Creating an outdoor space we love makes us feel good about our surroundings. Gardening and landscaping can be a great hobby, a form of stress relief, and good exercise to boot. If you are interested in putting together a more eco-friendly environment, you are in luck because there are several strategies that will help you be a better friend to the planet, without compromising the aesthetics of your outdoor space. Here are just a few to get you started.
Make Sure You Are Using Native Plants
Native plants, well, are just that—native. Over thousands of years, they have evolved and adapted to life in a particular geographic region. If you are interested in being more eco-friendly, it is important you populate your outdoor space with plants that are naturally found where you live. This offers many green benefits.
· Native plants don’t need fertilizers, large amounts of which make their way into lakes and rivers, leading to excess algae growth. Too much algae reduces the amount of oxygen in water, which harms any life living there.
· Native plants need less pesticide. Like fertilizers, it makes its way into the water, where it does all sorts of damage. Regular exposure to pesticides used in gardening and landscaping may also be a risk factor for various health problems, such as cancer.
· Native plants help you save on water. Because they are highly adapted to the environment in which they originated, they are used to whatever amount of water falls at specific times of the year.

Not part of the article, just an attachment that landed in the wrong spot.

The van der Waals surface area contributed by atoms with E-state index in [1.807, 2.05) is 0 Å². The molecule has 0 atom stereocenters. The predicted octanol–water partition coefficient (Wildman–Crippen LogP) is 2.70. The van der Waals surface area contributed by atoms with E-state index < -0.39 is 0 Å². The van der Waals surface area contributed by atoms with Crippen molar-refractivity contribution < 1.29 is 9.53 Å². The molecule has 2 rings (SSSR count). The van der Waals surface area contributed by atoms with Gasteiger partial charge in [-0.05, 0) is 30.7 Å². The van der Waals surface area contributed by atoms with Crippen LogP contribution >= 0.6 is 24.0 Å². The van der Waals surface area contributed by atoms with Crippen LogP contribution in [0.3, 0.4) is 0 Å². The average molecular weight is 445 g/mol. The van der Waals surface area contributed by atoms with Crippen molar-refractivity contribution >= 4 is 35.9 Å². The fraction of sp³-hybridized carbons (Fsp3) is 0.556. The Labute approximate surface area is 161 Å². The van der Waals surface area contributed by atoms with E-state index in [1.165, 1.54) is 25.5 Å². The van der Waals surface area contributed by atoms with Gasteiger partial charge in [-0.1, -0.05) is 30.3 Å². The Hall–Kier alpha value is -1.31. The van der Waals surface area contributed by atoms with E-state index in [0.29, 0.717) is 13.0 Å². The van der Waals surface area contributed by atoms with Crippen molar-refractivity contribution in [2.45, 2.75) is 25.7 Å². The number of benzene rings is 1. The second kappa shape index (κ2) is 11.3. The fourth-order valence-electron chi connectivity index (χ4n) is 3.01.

· Native plants support local wildlife, and serve as a source of food and shelter.
You can find native plants at local nurseries and home stores. You can also find many options online; for example, you can shop plants and trees at willisorchard.com that are best fit for your geographical region. This will both benefit the environment and make your gardening easier (as plants grow best in their natural climate/region).
Reducing Water Use
Tending to our outdoor spaces accounts for a large percentage of water use by the average household, too large a percentage. The main issue is people not knowing the proper ‘protocol’ for watering gardens, lawns and the like, which leads to unnecessary water usage. Lucky for you, you are about to learn several ways in which you can conserve water without compromising the health of your plants.
Watering plants in containers is best in the afternoon, while it is best to water your garden and lawn in the early morning—temperatures are lower, there is less wind, and less heat means less evaporation. If you boil or steam vegetables, think twice before pouring the water down the sink—save it for your plants. It is rich in nutrients your plants need to grow healthy and strong.
If you are not using mulch, you are not offering optimal protection against water evaporating from the soil. It forms a protective layer that helps the dirt hold onto moisture more efficiently. It also helps by discouraging the growth of weeds that steal that precious water. Choose coarser mulch that lets water run through into the soil, and won’t clump up like finer mulch does.
Not all insects are bad when it comes to your garden. Some are actually quite good because of their ability to repel the ‘bad’ insects that will damage your plants, and you can actually buy many of them. Lacewings eat all different kinds of bugs and their eggs. Lady bugs are more than just the cutest bugs, they gobble up the most problematic pests, such as aphids and mealybugs. Parasite wasps help get rid of pesky moths.
If you want a bit of help with your composting, slaters and slugs are good; they are superstars for breaking down organic matter, turning it into that nutrient-rich compost that will help your plants stay healthy and strong.
This certainly is not an exhaustive list of ways to be more green with your gardening, but following these three tips will put you well on your way to a greener, healthier, more beautiful landscape.